Achieving Good Performance on Different Hardware Types

Demonstrates how to write games for a variety of hardware configurations. Specifically, this topic addresses ways to write a game so that it works on high-end hardware, but continues to give adequate performance when the game is run on a less capable computer.

Complete Sample

The code in this topic shows you the technique. You can download a complete code sample for this topic, including full source code and any additional supporting files required by the sample.

Different hardware platforms provide different levels of performance. Even on the same platform—on a PC for example—variations in processing power, graphics capabilities, and hard-drive performance can create a high variance in the performance of your application.

By writing game code that prepares for, and adapts to, slower and less capable hardware, you allow your games to reach a larger audience while providing a great experience for gamers on all the platforms you target.

Hardware Specific Degradation

Single vs. Multiple CPUs

If a computer has multiple CPUs, some work can be offloaded to the other CPUs. The following code sample shows how to determine the number of available CPUs in the computer. For the game that takes advantage of, but does not require, multiple CPUs, this code sample describes where to place code for single processor and multiprocessor computers.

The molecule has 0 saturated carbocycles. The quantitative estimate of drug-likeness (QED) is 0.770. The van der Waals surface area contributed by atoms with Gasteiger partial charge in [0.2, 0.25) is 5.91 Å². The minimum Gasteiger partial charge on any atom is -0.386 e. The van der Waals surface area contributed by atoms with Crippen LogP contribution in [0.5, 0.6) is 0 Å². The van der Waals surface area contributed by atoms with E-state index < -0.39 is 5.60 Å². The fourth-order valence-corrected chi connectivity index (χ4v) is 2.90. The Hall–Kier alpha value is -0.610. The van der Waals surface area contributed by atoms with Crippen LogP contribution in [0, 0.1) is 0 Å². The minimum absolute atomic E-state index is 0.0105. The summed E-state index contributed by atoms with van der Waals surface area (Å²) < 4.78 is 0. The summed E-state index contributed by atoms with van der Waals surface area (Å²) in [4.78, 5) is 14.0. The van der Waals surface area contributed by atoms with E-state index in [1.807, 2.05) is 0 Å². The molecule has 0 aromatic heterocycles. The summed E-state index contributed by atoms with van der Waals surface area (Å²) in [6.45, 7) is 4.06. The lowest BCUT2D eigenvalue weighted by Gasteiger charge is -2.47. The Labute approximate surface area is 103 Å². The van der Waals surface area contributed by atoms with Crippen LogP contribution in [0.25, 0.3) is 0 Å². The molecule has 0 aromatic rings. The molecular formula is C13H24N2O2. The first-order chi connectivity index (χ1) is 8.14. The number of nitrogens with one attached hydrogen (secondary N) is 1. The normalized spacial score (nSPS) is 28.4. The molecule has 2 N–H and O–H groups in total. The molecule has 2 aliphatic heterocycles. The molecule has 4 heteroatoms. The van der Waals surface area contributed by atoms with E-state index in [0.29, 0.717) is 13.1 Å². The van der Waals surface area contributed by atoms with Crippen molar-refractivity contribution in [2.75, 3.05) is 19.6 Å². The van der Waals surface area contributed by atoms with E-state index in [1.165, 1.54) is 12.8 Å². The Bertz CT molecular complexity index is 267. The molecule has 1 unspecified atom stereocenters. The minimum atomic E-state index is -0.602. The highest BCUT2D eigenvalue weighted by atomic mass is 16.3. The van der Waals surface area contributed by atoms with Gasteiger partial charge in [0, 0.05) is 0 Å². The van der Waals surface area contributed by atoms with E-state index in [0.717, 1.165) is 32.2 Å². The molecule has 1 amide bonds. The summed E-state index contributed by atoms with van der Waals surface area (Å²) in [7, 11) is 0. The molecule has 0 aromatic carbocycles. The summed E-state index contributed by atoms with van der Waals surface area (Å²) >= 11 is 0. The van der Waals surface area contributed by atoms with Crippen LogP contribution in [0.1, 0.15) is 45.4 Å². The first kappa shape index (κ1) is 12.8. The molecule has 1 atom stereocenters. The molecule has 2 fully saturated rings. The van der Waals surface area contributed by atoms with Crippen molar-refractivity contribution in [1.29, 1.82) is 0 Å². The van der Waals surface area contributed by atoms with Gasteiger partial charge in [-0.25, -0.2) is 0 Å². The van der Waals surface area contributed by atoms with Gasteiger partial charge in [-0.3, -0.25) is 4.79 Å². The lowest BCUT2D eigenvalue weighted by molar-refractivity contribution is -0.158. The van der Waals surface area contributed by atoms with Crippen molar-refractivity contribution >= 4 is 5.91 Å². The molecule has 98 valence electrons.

// Scale appropriately for the number of processors on this computer

if (Environment.ProcessorCount == 1)
    // Perform tasks specific to single processor systems.
    // Perform tasks specific to multi-processor systems.

Performance-Specific Degradation

You can measure performance levels by the number of times the Update method is called each second. Once the update rate falls below a certain level (the default is 60 frames per second [fps]), GameTime.IsRunningSlowly is set to true.

This code sample shows where to place code that should be skipped if the game's performance falls below 60 fps.

// Perform the following only if the game is running 
// at 60 frames per second or faster

if (gameTime.IsRunningSlowly == false)
    // Perform time consuming update or draw here.

If 60 fps is not ideal for the game, you can change the default by altering TargetElapsedTime. To have IsRunningSlowly become true when the game slows to less than 30 fps, include this in the program's initialization code.

// Alert the program when the frame rate falls below 30 frames per second.

TargetElapsedTime = new TimeSpan(10000000L / 30L);

To test for a different frame rate, change the 30 of the 30L to the desired fps (for example, 45L for 45 fps, or 100L for 100 fps).

Bb975668.bp(en-us,XNAGameStudio.40).gifBest Practice
To provide the best experience for your players, find the frame rate that your game can sustain continuously, and set that as the default frame rate. Having a smooth, constant frame rate is better than having a high, but variable, frame rate.

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